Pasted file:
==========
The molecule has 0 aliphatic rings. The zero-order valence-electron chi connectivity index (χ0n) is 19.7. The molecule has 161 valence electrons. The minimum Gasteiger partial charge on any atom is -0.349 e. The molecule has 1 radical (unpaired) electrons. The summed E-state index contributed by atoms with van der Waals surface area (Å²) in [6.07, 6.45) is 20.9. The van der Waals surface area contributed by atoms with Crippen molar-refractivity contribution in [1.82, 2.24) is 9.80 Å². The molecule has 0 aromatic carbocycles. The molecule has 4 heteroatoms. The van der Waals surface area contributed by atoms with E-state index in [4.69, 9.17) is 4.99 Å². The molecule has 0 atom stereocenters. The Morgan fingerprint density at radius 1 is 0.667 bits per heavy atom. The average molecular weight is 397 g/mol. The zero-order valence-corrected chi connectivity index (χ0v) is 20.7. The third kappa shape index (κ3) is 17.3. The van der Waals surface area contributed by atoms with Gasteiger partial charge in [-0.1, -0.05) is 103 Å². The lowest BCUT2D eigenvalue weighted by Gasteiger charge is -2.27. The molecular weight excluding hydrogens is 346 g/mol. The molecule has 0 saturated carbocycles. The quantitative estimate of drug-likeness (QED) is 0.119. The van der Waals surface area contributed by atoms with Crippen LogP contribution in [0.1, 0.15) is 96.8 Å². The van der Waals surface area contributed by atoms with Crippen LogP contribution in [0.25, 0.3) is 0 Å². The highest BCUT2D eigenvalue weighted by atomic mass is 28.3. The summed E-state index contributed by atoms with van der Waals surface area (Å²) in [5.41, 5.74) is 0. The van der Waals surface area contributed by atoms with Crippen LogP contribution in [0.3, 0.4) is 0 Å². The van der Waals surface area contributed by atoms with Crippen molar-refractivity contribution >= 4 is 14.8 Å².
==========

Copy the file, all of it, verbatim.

The molecule has 0 aliphatic rings. The zero-order valence-electron chi connectivity index (χ0n) is 19.7. The molecule has 161 valence electrons. The minimum Gasteiger partial charge on any atom is -0.349 e. The molecule has 1 radical (unpaired) electrons. The summed E-state index contributed by atoms with van der Waals surface area (Å²) in [6.07, 6.45) is 20.9. The van der Waals surface area contributed by atoms with Crippen molar-refractivity contribution in [1.82, 2.24) is 9.80 Å². The molecule has 0 aromatic carbocycles. The molecule has 4 heteroatoms. The van der Waals surface area contributed by atoms with E-state index in [4.69, 9.17) is 4.99 Å². The molecule has 0 atom stereocenters. The Morgan fingerprint density at radius 1 is 0.667 bits per heavy atom. The average molecular weight is 397 g/mol. The zero-order valence-corrected chi connectivity index (χ0v) is 20.7. The third kappa shape index (κ3) is 17.3. The van der Waals surface area contributed by atoms with Gasteiger partial charge in [-0.1, -0.05) is 103 Å². The lowest BCUT2D eigenvalue weighted by Gasteiger charge is -2.27. The molecular weight excluding hydrogens is 346 g/mol. The molecule has 0 saturated carbocycles. The quantitative estimate of drug-likeness (QED) is 0.119. The van der Waals surface area contributed by atoms with Crippen LogP contribution in [0.1, 0.15) is 96.8 Å². The van der Waals surface area contributed by atoms with Crippen LogP contribution in [0.25, 0.3) is 0 Å². The highest BCUT2D eigenvalue weighted by atomic mass is 28.3. The summed E-state index contributed by atoms with van der Waals surface area (Å²) in [5.41, 5.74) is 0. The van der Waals surface area contributed by atoms with Crippen LogP contribution in [0.3, 0.4) is 0 Å². The van der Waals surface area contributed by atoms with Crippen molar-refractivity contribution >= 4 is 14.8 Å².